SM: What’s really interesting about Ben is he doesn’t ask for attention, he doesn’t command that kind of energy. He’s very collaborative and very open and very unassuming and has zero ego, which is so rare.
Is it hard to make sense of that vision when you first see it on the page?
LE: No, I felt like I knew where I was. I mean it is quite a complicated film to follow, and there’s a lot going on, but it didn’t feel too confusing. There was a calmness on set, which you wouldn’t expect in a movie like this.
When the movie does sort of devolve into that anarchic ending, is that the vibe on set too? Or is actually tightly controlled?
SM: It was chaotic. It was controlled chaos. Also, it was a shoestring budget. We were all just there to make something.
LE: But in a way it worked because of that. There was no, “Okay, so this is how we’re going to do it.” It was like, "This is the room, this is where we’re going to set it, let’s go for it.” That’s how it happened. That’s a very fluid way of filmmaking, and Ben works like that, rightly so. Because, as an editor, he knows what he wants to see and how he’s going to cut it as he’s filming it. It’s not a director allowing an editor to do that, he’s doing it himself, which makes the process very fast and really organic and fluid.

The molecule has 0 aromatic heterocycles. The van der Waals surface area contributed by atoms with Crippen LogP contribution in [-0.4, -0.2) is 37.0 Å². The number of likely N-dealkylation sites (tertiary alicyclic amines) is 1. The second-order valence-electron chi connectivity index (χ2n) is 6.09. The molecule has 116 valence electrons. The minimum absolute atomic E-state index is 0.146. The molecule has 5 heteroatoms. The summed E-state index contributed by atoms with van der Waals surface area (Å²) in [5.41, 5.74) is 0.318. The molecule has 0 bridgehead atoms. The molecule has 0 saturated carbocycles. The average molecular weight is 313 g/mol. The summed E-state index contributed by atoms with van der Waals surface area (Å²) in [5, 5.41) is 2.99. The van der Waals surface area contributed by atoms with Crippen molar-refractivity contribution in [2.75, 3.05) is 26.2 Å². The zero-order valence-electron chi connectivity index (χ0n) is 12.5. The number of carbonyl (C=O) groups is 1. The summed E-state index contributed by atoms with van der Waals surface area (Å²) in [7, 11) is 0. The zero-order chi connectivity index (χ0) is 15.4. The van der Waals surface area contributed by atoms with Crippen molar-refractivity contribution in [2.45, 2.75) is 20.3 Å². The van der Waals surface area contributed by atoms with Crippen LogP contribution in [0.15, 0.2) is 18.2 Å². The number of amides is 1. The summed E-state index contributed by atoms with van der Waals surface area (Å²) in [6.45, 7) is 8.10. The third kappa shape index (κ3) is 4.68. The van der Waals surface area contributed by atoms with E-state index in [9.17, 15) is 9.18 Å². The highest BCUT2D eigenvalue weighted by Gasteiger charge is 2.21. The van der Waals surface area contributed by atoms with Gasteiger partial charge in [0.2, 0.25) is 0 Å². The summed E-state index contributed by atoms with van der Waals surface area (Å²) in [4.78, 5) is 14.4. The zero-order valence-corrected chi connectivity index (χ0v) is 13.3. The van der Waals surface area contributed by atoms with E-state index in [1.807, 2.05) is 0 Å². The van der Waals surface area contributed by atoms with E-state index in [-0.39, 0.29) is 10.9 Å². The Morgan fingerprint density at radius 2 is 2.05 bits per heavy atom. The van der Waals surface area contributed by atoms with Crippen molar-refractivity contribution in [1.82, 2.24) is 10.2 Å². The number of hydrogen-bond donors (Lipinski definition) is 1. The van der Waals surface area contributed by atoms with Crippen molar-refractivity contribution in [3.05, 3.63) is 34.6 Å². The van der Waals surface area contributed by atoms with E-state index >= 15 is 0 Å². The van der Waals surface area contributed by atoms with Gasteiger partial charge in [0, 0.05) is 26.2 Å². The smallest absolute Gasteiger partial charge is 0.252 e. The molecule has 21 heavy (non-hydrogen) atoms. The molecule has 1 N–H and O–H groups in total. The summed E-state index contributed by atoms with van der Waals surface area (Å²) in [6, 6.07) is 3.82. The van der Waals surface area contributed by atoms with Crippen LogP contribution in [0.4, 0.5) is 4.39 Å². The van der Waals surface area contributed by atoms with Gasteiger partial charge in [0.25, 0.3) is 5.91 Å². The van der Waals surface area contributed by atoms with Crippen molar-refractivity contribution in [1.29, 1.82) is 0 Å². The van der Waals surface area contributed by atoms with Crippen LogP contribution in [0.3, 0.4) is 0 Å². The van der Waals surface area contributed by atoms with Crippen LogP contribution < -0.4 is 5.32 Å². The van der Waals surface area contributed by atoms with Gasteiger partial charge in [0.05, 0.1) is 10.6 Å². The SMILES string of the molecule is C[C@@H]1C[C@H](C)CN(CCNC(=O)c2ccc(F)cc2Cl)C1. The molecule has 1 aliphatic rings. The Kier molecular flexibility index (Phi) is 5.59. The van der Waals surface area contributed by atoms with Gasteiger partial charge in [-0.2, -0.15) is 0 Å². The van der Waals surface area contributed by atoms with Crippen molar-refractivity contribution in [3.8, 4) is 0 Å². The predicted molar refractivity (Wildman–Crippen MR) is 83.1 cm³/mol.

Did the world he created feel immersive while you were shooting the movie?
SM: The sets were beautiful and polished. The design is so flawless in this. It’s real; it’s its own character in the film. So the world was built, and we stepped in, and it really was a fully formed environment somehow, which, on that budget, I was not expecting.
LE: No, neither was I, the real detail.
SM: You could open a drawer and there’d be a ‘70s-era lighter. Everything, everywhere you looked.
LE: That kitchen machinery, it was from the ‘70s. It was really well done. I think immersive really only happens in period films, for me, because you slip into a world that doesn’t exist anymore, a period of time that’s long gone. Our costumes are really well thought out, we really had a lot of voice when it came to how we looked. Even the building in which we were shooting—an old, 1970s sports center in Northern Ireland. You felt like you were stepping into a time machine every time you stepped on set.